Gosh, I wonder why noone thought to invite Little Miss Sunshine along? She sounds like exactly the type of person who would brighten up a Christmas tree hunting expedition.
I've been left out of functions where it would've been nice to receive an invitation. And yes, my feelings were hurt. I didnt' saything and just let it go but for once, it would've been nice for someone to have said "I'm sorry we didn't think about it but of course you'll be invited next time."
I do agree that Christine should've emailed the hosts directly as the OP was invited along and therefore as an invited guest, couldn't invite Christine either.
Actually, I don't agree with either. Christine should not be emailing the hosts of the event to chastize them for not inviting them or to ask for an invitation either, because doing that is rude.
And for the first - I don't think that hosts are required, by any rules of etiquette, to invite someone to an event that they are hosting because of potential hurt feelings. There are lots of perfectly acceptable reasons for not inviting someone that are completely innocuous - you want to socialize with a specific person, say, or are hosting an event of a manageable size, and don't want to invite everyone of a similar friendship level or relationship
And complaining often backfires. If I have dinner with friends X and Y to chat and catch up, and friend Z complains that's she's hurt because she really wanted to be invited too, then my reaction is usually not to say "Oh, I'm so sorry, I'll invite you next time!", it's to decide that I'm going to be careful not to mention the next time I go out with friends X and Y. Constructive ways of dealing with it would be inviting me, X and Y to a event together, or saying something like "Yeah, we should get together soon" and issuing an invitation.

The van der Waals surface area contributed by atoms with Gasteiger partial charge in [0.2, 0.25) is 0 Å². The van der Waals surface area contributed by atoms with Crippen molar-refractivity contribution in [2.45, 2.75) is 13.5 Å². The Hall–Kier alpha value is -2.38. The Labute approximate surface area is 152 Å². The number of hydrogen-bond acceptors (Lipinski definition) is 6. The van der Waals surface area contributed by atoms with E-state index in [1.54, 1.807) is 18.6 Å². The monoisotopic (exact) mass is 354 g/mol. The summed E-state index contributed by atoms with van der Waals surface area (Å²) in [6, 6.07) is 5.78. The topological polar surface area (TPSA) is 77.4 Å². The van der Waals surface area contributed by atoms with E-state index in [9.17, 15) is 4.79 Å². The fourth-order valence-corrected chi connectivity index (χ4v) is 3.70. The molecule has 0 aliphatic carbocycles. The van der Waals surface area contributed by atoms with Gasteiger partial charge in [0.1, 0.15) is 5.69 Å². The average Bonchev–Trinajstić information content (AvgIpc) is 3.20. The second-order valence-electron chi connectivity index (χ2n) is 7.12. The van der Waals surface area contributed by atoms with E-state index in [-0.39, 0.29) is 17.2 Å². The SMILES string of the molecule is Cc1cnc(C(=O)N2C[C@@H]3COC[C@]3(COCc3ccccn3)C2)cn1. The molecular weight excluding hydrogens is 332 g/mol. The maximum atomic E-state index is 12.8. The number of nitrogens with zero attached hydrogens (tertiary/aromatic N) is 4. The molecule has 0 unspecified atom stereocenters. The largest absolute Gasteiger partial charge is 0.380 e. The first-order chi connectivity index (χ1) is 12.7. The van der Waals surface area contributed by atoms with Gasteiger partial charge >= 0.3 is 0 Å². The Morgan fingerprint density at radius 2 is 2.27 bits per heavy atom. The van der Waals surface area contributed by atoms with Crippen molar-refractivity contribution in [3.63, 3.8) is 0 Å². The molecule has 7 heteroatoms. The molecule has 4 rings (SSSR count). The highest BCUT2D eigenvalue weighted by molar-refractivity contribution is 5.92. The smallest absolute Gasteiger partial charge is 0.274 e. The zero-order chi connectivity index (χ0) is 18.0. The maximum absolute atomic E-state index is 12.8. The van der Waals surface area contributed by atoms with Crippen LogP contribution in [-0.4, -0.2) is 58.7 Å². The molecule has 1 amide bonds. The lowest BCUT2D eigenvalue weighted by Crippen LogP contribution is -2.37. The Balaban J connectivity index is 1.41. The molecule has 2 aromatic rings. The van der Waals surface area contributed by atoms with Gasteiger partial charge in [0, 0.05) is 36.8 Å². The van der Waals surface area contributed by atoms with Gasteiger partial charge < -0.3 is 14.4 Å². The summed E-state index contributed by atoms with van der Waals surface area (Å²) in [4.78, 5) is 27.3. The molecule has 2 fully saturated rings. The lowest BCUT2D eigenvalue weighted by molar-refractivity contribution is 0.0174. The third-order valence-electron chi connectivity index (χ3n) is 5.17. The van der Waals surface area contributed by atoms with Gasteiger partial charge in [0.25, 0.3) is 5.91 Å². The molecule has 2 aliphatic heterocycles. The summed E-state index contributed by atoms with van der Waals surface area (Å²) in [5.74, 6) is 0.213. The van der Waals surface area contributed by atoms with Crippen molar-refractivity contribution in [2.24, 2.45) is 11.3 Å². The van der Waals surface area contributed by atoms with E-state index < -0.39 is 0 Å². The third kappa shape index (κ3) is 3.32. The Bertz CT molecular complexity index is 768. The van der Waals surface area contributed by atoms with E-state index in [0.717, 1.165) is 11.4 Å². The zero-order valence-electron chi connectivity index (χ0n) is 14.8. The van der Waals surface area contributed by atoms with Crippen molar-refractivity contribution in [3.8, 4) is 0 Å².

As an aside, I find these sort of conflicts often occur when people are in the process of transiting out of a high-school/college social style. At younger ages, social events tend to be more informal, bring the whole gang, the more the merrier types of things, where being the only person in the crowed not told about the party or pub night is very noticeable. As you get older, the style tends to change to more focused, invitation specific events, where the dynamic and invitation style are very different, and not being invited is a totally normal thing.
If not being invited is a chronic thing, then it can go several ways. You can simply go with the flow. You can issue more invitations yourself, and see if they are accepted. You can issue less invitations, and back off on the friendship. Or you can evaluate the friendship to see if it's unbalanced - if you care more about it than they do.